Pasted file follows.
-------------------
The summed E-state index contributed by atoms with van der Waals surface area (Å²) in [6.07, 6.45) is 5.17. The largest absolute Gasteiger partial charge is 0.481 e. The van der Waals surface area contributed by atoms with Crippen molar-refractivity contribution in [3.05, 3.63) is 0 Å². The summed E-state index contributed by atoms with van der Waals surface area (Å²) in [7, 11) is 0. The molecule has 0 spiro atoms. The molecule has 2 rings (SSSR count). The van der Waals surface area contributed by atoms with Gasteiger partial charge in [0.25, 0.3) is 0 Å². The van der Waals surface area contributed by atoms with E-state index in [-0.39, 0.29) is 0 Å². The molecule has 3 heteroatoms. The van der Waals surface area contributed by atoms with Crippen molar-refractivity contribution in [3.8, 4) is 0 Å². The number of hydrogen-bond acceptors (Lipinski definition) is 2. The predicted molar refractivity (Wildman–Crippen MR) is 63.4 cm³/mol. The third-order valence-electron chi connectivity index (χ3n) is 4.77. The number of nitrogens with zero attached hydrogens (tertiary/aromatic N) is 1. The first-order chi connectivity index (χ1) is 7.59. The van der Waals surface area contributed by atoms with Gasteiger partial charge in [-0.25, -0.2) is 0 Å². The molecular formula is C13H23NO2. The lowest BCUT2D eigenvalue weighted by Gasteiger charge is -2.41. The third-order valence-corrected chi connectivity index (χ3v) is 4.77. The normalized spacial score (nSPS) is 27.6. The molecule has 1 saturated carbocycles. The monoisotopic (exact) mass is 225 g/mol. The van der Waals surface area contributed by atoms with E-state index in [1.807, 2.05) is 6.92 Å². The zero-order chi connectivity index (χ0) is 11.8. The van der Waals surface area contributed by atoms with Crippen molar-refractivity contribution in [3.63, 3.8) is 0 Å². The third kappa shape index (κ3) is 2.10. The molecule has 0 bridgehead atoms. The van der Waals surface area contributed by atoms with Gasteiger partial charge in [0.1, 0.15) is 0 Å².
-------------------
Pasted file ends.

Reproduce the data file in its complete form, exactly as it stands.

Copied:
The summed E-state index contributed by atoms with van der Waals surface area (Å²) in [6.07, 6.45) is 5.17. The largest absolute Gasteiger partial charge is 0.481 e. The van der Waals surface area contributed by atoms with Crippen molar-refractivity contribution in [3.05, 3.63) is 0 Å². The summed E-state index contributed by atoms with van der Waals surface area (Å²) in [7, 11) is 0. The molecule has 0 spiro atoms. The molecule has 2 rings (SSSR count). The van der Waals surface area contributed by atoms with Gasteiger partial charge in [0.25, 0.3) is 0 Å². The van der Waals surface area contributed by atoms with E-state index in [-0.39, 0.29) is 0 Å². The molecule has 3 heteroatoms. The van der Waals surface area contributed by atoms with Crippen molar-refractivity contribution in [3.8, 4) is 0 Å². The number of hydrogen-bond acceptors (Lipinski definition) is 2. The predicted molar refractivity (Wildman–Crippen MR) is 63.4 cm³/mol. The third-order valence-electron chi connectivity index (χ3n) is 4.77. The number of nitrogens with zero attached hydrogens (tertiary/aromatic N) is 1. The first-order chi connectivity index (χ1) is 7.59. The van der Waals surface area contributed by atoms with Gasteiger partial charge in [-0.25, -0.2) is 0 Å². The molecular formula is C13H23NO2. The lowest BCUT2D eigenvalue weighted by Gasteiger charge is -2.41. The third-order valence-corrected chi connectivity index (χ3v) is 4.77. The normalized spacial score (nSPS) is 27.6. The molecule has 1 saturated carbocycles. The monoisotopic (exact) mass is 225 g/mol. The van der Waals surface area contributed by atoms with E-state index in [1.807, 2.05) is 6.92 Å². The zero-order chi connectivity index (χ0) is 11.8. The van der Waals surface area contributed by atoms with Crippen molar-refractivity contribution in [3.63, 3.8) is 0 Å². The third kappa shape index (κ3) is 2.10. The molecule has 0 bridgehead atoms. The van der Waals surface area contributed by atoms with Gasteiger partial charge in [0.1, 0.15) is 0 Å².